The Employment Appeal Tribunal (EAT) has held that the "Acas code of practice on disciplinary and grievance procedures" does not apply to dismissals for some other substantial reason (SOSR) due to a breakdown in working relationships.
The Employment Appeal Tribunal (EAT) has held that the "Acas code of practice on disciplinary and grievance procedures" does not extend to dismissals on the ground of ill health.
In MBNA Ltd v Jones EAT/0120/15, the EAT held that the employee was fairly dismissed despite the fact that a colleague involved in the same incident received a final written warning.
In Ramphal v Department for Transport  IRLR 985 EAT, the EAT held that a disciplinary process was potentially unfair on the basis that the manager who conducted it was improperly influenced in his conclusions by representatives of HR who had not been directly involved in or present at the disciplinary hearing.
This first-instance tribunal decision shows that a series of incidents in which an employee is warned for verbally abusing colleagues can combine to lead to a fair dismissal, even if taken individually the incidents do not justify dismissal.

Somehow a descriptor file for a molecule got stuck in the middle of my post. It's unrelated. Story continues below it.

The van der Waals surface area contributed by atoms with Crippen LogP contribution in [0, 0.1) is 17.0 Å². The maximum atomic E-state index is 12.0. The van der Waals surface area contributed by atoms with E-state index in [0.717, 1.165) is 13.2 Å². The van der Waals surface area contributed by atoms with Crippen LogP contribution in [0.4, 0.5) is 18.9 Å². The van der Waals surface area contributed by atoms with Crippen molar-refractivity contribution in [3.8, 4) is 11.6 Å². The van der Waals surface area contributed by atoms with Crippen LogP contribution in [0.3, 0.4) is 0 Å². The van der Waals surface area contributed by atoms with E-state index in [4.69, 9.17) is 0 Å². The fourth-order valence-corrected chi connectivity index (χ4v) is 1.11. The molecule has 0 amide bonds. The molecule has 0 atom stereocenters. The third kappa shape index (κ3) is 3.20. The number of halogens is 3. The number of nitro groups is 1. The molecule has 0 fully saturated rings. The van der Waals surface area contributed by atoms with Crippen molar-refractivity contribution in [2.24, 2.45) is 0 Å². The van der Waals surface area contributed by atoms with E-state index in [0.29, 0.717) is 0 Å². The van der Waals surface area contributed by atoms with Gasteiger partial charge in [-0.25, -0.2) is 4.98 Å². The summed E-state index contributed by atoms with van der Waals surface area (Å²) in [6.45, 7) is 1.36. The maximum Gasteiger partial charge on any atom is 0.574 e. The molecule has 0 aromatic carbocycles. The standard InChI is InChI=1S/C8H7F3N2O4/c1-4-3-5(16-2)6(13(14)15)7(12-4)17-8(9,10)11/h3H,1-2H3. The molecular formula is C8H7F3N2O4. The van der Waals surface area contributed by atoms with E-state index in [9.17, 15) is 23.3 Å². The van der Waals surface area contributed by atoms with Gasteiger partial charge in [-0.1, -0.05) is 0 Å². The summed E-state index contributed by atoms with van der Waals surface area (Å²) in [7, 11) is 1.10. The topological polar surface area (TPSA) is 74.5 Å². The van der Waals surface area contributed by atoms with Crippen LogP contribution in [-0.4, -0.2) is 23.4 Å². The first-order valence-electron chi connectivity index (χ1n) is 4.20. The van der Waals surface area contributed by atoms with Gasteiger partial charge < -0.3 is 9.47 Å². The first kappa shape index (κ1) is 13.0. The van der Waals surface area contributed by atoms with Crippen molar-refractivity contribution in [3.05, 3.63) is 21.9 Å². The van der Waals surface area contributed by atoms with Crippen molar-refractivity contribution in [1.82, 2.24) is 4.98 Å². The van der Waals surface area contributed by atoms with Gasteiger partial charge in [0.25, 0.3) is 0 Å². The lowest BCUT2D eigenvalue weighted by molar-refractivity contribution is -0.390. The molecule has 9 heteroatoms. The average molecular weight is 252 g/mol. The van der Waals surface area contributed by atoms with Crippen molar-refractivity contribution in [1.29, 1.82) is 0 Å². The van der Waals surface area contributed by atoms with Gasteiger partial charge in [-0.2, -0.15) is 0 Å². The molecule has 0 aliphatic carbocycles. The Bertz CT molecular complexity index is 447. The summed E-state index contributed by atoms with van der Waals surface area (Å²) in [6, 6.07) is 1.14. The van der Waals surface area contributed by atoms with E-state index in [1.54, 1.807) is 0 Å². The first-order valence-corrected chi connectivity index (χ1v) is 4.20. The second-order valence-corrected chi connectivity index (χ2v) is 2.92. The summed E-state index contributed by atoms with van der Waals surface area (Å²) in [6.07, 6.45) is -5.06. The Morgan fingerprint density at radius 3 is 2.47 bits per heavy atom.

In Biggin Hill Airport Ltd v Derwich EAT/0043/15, the EAT remitted an unfair dismissal case for consideration of whether or not an internal appeal had cured all or any of the defects earlier in the disciplinary proceedings.
In Adeshina v St George's University Hospitals NHS Foundation Trust  IRLR 704 EAT, the EAT held that flaws in disciplinary proceedings leading to a dismissal were remedied by the appeal process, and that the dismissal was fair.
An employer's veto on a trade union representative accompanying its employees to disciplinary or grievance hearings led to breaches of the right to be accompanied, an employment tribunal has found.
The Employment Appeal Tribunal (EAT) held that a dismissal will be unfair if the decision to dismiss an employee is improperly influenced by the HR department. The EAT explained the role of HR in disciplinary proceedings.
The High Court has held that an employer breached its implied duty of trust and confidence towards an employee who was not allowed to be accompanied at a disciplinary investigation by his choice of companion.
HR and legal information and guidance relating to discipline.